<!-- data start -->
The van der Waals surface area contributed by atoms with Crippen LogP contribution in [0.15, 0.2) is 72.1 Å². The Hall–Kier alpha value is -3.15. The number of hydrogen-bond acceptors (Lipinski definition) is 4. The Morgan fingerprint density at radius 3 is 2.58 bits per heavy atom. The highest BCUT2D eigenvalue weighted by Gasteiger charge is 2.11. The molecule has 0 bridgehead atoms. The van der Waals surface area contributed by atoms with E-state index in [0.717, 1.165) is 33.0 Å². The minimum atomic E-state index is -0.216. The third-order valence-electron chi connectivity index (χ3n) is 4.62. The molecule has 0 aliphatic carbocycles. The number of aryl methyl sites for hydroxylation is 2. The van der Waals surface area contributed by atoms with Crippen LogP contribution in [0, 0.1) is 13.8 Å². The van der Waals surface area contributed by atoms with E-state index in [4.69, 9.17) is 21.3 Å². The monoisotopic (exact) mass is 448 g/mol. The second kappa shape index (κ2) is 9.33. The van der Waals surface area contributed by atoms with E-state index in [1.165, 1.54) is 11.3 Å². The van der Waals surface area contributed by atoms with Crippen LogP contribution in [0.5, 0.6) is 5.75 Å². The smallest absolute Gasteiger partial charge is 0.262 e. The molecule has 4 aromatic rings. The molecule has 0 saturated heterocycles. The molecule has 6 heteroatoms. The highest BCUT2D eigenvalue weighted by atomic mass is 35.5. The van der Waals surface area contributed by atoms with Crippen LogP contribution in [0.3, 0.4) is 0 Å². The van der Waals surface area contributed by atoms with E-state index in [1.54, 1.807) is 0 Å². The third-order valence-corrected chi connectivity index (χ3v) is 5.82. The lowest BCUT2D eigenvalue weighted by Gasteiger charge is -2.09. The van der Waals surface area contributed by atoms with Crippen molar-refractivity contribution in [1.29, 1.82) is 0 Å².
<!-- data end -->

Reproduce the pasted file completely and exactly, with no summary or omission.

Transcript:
The van der Waals surface area contributed by atoms with Crippen LogP contribution in [0.15, 0.2) is 72.1 Å². The Hall–Kier alpha value is -3.15. The number of hydrogen-bond acceptors (Lipinski definition) is 4. The Morgan fingerprint density at radius 3 is 2.58 bits per heavy atom. The highest BCUT2D eigenvalue weighted by Gasteiger charge is 2.11. The molecule has 0 bridgehead atoms. The van der Waals surface area contributed by atoms with E-state index in [0.717, 1.165) is 33.0 Å². The minimum atomic E-state index is -0.216. The third-order valence-electron chi connectivity index (χ3n) is 4.62. The molecule has 0 aliphatic carbocycles. The number of aryl methyl sites for hydroxylation is 2. The van der Waals surface area contributed by atoms with Crippen LogP contribution in [0, 0.1) is 13.8 Å². The van der Waals surface area contributed by atoms with E-state index in [4.69, 9.17) is 21.3 Å². The monoisotopic (exact) mass is 448 g/mol. The second kappa shape index (κ2) is 9.33. The van der Waals surface area contributed by atoms with E-state index in [1.165, 1.54) is 11.3 Å². The van der Waals surface area contributed by atoms with Crippen LogP contribution in [0.5, 0.6) is 5.75 Å². The smallest absolute Gasteiger partial charge is 0.262 e. The molecule has 4 aromatic rings. The molecule has 0 saturated heterocycles. The molecule has 6 heteroatoms. The highest BCUT2D eigenvalue weighted by atomic mass is 35.5. The van der Waals surface area contributed by atoms with Crippen LogP contribution in [0.3, 0.4) is 0 Å². The van der Waals surface area contributed by atoms with E-state index in [1.54, 1.807) is 0 Å². The third-order valence-corrected chi connectivity index (χ3v) is 5.82. The lowest BCUT2D eigenvalue weighted by Gasteiger charge is -2.09. The van der Waals surface area contributed by atoms with Crippen molar-refractivity contribution in [1.29, 1.82) is 0 Å².